Bacteria on stumps of amputees and the effect of antiseptics
P. Köhler *
L. Lindh *
A. Björklind *
Amputees get stump infections usually from the natural inhabitants of the healthy skin and probably due to the unnatural environment of tight fitting sockets. The aim of the present study was to investigate the natural stump bacteria and the effect of antiseptics as well as the amputees' evaluation of such treatment. Fifteen amputees using their prostheses all day were investigated. Bacterial samplings were taken by swab technique with respect to bacteria and fungi from the stumps in the morning before prosthetic application and in the evening after a whole day's prosthetic use without antiseptic cleaning; after antiseptic cleaning with a combination of Isopropanol 45%, N-propanol 30% and N-cetyl-pyridiniumchloride 0.2% for one day; after fourteen days continuous use. The patients were asked if they liked the antiseptic and if they would like to continue to use it. Two patients did not submit bacteriological samples after the cleaning period. Before cleaning S. epidermidis, S. aureus and alpha-hemolytic streptococci were commonly found. In two instances gram negative rods were found. After the cleaning period there was a reduction of bacteria in 11 out of 13 patients. All patients liked the antiseptic and the simplicity by which the stumps and the sockets could be kept clean. The authors feel that the use of antiseptics to increase stump and socket hygiene is justified.
It is a well known clinical observation that recurrent superficial infections are common in stumps of amputees (Barnes, 1956; Levy, 1956; 1983). Bacterial samplings from the infections usually show Staphylococcus aureus, Staphylococcus epidermidis, diphteroids, and alpha-hemolytic streptococci, known to be natural inhabitants of the healthy skin (Davis et al., 1980; Levy, 1983). It is well known that occlusion and raised temperature of the skin leads to changed bacterial flora both with respect to amount and type of species (Aly et al., 1978; Hartman, 1983; Marples & Klingman, 1969). The unnatural environment for the stump skin of a tight-fitting occlusive plastic socket with increased temperature and moisture compared to the normal in combination with high repeated loads makes the stumps extra vulnerable to infection (Barnes, 1956; Levy, 1956). If the amount of bacteria can be kept low by, for instance, antiseptics there are reasons to assume that the risk of stump infection will decrease.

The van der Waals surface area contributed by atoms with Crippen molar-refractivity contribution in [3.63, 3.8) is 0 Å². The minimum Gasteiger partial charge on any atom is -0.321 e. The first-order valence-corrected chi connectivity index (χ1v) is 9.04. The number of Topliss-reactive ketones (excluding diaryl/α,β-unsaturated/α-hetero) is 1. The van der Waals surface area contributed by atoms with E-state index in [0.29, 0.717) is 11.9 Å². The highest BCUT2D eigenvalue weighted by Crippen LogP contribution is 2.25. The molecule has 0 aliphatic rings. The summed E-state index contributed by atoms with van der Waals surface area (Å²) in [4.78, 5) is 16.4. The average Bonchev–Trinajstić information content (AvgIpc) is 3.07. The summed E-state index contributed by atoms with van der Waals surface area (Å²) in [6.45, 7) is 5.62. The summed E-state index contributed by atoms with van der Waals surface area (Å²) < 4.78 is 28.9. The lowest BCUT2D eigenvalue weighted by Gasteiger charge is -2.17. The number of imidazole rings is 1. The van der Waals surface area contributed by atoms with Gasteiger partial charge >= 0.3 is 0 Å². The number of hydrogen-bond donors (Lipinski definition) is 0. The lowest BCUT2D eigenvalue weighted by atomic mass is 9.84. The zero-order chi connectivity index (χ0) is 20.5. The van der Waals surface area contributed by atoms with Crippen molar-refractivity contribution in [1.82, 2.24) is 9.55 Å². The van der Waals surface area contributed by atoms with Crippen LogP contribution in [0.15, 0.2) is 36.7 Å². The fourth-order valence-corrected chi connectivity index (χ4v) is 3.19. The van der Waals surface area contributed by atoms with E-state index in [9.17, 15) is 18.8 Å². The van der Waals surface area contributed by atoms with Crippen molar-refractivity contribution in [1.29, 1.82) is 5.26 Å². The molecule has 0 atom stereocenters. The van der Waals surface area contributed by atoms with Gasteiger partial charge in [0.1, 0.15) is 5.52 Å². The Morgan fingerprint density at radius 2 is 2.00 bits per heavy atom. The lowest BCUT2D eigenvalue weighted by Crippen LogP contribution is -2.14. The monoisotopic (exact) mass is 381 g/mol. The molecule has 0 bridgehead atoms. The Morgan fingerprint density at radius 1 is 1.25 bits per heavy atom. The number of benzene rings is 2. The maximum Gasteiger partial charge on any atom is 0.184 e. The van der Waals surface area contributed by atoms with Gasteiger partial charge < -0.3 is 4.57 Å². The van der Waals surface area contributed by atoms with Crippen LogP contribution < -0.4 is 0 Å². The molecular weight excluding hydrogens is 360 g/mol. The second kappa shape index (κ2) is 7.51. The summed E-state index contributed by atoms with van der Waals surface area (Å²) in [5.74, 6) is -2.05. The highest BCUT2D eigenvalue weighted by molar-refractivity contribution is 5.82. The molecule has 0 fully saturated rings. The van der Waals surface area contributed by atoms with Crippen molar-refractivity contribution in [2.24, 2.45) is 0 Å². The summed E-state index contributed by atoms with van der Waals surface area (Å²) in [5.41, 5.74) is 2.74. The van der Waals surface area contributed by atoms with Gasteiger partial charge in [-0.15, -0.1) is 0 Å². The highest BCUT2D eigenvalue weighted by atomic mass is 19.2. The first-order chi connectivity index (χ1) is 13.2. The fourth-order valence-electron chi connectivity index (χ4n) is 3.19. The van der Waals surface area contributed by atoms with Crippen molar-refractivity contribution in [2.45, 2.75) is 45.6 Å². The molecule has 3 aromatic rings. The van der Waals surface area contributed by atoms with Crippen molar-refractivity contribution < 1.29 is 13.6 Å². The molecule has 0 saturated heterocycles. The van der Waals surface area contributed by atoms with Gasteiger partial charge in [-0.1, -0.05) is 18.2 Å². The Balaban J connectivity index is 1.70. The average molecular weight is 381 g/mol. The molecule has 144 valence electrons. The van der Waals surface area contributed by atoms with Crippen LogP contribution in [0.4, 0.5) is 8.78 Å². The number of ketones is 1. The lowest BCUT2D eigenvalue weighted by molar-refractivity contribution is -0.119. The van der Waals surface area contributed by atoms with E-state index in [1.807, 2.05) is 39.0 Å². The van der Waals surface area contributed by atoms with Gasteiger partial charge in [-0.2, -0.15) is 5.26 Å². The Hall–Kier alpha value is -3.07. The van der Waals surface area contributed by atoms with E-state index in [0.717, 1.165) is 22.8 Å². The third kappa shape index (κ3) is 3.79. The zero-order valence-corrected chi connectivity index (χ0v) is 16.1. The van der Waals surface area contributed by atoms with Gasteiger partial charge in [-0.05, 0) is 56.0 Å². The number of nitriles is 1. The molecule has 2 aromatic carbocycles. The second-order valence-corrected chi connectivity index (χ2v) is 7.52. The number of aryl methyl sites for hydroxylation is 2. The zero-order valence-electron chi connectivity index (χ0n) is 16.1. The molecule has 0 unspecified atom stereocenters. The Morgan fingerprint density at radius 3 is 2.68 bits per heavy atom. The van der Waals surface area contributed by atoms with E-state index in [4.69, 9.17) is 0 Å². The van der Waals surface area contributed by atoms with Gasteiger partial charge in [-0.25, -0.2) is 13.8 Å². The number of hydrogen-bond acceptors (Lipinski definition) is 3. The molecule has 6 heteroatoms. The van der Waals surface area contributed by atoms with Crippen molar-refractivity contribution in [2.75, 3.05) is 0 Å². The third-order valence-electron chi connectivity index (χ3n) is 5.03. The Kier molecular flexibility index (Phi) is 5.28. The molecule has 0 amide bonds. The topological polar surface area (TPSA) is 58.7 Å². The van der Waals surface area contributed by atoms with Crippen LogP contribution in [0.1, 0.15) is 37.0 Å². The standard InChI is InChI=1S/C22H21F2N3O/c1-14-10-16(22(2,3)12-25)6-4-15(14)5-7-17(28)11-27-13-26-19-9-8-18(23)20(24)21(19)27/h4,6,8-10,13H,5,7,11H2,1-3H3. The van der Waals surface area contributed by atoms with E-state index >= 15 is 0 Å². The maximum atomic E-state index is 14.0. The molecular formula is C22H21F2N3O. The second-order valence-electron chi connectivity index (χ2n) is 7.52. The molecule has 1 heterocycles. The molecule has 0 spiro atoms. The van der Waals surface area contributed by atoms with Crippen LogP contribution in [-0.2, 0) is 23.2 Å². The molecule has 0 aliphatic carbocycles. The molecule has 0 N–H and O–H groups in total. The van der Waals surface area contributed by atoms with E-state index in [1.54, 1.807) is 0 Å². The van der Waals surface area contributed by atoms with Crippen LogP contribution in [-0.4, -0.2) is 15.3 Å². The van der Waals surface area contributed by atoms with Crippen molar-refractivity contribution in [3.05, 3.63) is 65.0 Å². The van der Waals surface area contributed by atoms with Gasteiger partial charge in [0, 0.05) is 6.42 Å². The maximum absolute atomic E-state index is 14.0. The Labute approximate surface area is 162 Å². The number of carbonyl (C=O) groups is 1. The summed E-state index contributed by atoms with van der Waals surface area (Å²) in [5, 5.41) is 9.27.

The aim of the present investigation was to study stump bacteria and the effect of antiseptics as well as the amputees' evaluation of the treatment.
Materials and methods
Fifteen persons of which 5 were below-knee, 4 above-knee and 6 arm amputees using their prostheses all day were investigated. The amputees were studied in three different series. In the first no antiseptics were used and the amputees cleaned their stumps and sockets as usual. In the second series the stumps and the sockets were cleaned with antiseptics i.e. Isopropanol 45%, N-propanol 30% and N-cetyl-pyridiniumchloride 0.2% on a one-time-use cloth, twice during one day. In the third series antispetic cleaning was used twice a day for fourteen days. In the two latter series the amputees cleaned their stumps and prosthetic sockets in the morning before prosthetic application and after a whole day's use. Samplings were made by swab technique with respect to bacteria and fungi from the stumps before prosthetic application and antiseptic cleaning in the morning and in the evening after a whole day's use before socket and stump cleaning.
Specimen swabs were processed by the laboratory within 24 hours after the collection. Bacteria were isolated and identified using the routine techniques of the Department of Microbiology at Karolinska Hospital laboratory (Lenette et al., 1980).
The patients were asked if they liked the antiseptic and if they would like to continue to use it.